Standing at six-foot-six, decked out in training attire with bright red shoes, Darren Waller ducks into the ring. As he straightens out he towers over Alberto Ortiz, owner of Work Train Fight, the gym Waller is training in that day in partnershpi with Icy Hot. The ring overlooks Broadway in the NoHo neighborhood of Manhattan yet the cacophony of the New York City sidewalks can't be heard. The gym echoes with loud hip-hop music and instructions from Ortiz. His commands are fired off as quickly as his feints. He dances around the ring from Waller, shadowboxing with the New York Giants tight end.
Jab left! Jab right! Uppercut! Hook! Left! Right!
Waller's fists fly forward. His breath hisses out from between his teeth. He floats around the ring, incredibly light on his feet. Every trait that made him one of the NFL's top tight ends is on display-- the quickness, the power. He's punching air that day but with the force behind each extension of his arm, he may as well be firing out to block a defensive end.
A buzzer sounds as the rectangular, red digital clock on the wall hits quadruple zeroes. Waller's time in the ring is done. With a grin, he fist-bumps Ortiz and heads to the wrecking ball punching bag. He's not finished yet. Waller straps on gloves and re-assumes his form, hitting the bag with such force that the thuds can be heard above the music. Watching Waller, it's clear he's taking great joy in the process, in honing his craft this way.
"I like boxing because it whoops your butt, man," Waller tells The Big Lead once his workout is finished. "You can’t really run from it."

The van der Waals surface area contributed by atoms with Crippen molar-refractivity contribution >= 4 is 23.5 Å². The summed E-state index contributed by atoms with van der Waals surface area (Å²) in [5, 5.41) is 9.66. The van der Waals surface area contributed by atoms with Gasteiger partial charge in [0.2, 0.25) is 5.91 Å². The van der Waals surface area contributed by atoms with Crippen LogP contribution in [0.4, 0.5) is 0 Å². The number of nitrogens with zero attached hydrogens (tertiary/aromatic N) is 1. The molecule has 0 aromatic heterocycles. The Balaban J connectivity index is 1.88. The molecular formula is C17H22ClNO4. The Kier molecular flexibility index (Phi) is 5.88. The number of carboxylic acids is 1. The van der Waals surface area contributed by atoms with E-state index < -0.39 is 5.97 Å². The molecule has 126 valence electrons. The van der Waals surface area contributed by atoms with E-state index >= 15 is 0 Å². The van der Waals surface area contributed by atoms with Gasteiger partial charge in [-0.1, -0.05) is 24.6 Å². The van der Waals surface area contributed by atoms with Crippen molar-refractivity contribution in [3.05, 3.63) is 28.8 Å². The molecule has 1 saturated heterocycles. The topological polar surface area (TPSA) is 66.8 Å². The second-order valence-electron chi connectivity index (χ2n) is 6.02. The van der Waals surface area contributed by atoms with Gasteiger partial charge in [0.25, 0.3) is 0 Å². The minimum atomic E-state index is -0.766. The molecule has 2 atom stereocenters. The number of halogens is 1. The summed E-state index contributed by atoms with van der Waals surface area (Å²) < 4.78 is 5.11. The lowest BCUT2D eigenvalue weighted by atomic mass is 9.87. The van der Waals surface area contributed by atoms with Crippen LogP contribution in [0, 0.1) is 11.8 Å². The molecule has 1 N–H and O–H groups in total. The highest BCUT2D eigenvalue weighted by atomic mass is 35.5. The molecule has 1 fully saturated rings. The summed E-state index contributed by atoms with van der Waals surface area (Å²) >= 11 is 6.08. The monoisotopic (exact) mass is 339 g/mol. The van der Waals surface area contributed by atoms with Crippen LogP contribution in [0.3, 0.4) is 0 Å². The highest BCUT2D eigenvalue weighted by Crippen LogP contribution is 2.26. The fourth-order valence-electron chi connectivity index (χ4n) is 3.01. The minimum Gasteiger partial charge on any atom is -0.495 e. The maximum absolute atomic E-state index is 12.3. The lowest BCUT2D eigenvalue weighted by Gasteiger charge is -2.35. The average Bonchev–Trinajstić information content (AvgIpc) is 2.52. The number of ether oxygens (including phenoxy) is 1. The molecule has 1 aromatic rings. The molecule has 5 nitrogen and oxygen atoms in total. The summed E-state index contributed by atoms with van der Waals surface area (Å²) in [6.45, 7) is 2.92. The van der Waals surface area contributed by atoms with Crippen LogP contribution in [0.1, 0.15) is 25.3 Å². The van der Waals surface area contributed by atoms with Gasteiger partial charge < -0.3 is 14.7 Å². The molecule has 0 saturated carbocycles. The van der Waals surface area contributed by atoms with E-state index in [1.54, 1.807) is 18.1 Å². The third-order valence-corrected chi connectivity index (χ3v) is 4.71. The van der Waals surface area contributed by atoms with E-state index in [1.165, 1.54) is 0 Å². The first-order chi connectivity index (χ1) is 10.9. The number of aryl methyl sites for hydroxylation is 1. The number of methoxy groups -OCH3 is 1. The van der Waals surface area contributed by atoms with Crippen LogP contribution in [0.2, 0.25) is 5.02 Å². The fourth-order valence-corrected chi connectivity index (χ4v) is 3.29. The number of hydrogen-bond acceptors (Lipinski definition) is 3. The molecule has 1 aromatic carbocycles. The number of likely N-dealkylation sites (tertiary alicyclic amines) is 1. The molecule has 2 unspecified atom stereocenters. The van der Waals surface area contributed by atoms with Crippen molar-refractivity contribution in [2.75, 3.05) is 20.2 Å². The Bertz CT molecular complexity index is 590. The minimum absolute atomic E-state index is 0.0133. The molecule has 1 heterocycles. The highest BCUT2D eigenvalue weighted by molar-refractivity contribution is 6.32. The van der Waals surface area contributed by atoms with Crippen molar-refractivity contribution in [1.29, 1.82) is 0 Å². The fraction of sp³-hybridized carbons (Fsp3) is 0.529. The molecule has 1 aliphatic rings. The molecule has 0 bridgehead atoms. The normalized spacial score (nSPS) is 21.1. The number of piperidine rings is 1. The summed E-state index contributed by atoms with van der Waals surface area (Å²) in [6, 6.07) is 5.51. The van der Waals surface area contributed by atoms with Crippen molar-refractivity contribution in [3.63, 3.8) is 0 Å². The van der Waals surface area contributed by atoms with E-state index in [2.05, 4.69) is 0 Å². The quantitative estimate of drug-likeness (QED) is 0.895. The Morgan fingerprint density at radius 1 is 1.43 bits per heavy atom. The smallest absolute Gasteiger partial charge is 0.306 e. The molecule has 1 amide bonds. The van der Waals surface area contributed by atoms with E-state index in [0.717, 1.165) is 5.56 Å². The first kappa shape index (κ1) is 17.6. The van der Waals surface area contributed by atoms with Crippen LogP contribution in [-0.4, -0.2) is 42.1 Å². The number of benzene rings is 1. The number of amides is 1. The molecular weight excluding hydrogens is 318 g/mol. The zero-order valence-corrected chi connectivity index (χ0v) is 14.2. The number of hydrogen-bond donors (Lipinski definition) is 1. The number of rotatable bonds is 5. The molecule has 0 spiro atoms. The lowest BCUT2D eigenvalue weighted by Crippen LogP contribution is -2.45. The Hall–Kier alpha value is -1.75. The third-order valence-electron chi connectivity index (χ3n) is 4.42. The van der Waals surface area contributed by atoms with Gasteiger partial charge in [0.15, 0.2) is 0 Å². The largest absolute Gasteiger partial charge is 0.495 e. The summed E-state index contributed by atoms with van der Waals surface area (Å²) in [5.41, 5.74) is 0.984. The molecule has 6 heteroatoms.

Waller has been boxing for around three years. He first attended a class back in Georgia, where he spends much of his offseasons, where a friend of his was the instructor. Waller said he was exhausted at the end but enjoyed it so much it's been part of his routine since.
It probably doesn't come as a surprise that a professional football player would appreciate boxing. The physical aggression required to play in the NFL is found in few other sports. Boxing is one of them.
"I’ve never met an athlete who doesn’t like to punch things," Ortiz says.
It is the first time Waller has been to Work Train Fight but Ortiz says his gym is no stranger to hosting professional athletes. It should not be shocking to hear that his main clients in that arena are hockey players. Fighting and knowing how to fight well is a huge part of the sport.
That is not the case for football. Waller isn't going to hop in the ring and actually trade punches. There are, however, plenty of direct applications for how Waller trains in this arena to how he performs on the field.
"If you’re in press coverage, you don’t want the guy to touch you," he says. "When he reaches, you don’t want to miss his hands and allow him to get his hands on you. It’s about, how can I connect to his hands or how can I club his shoulder, making sure I connect. Making sure my hands go where I want them to go. It definitely helps with getting off from releases, hand placement in blocking, fighting for that extra hand positioning.
"Those little things that can turn into big details. If you don’t get that clean release then you can mess up the timing of the route and in the NFL it’s small windows."
Additionally, Ortiz believes the type of conditioning boxing training offers is appealing to athletes because it keeps them in shape both physically and mentally without risking re-aggravating old injuries.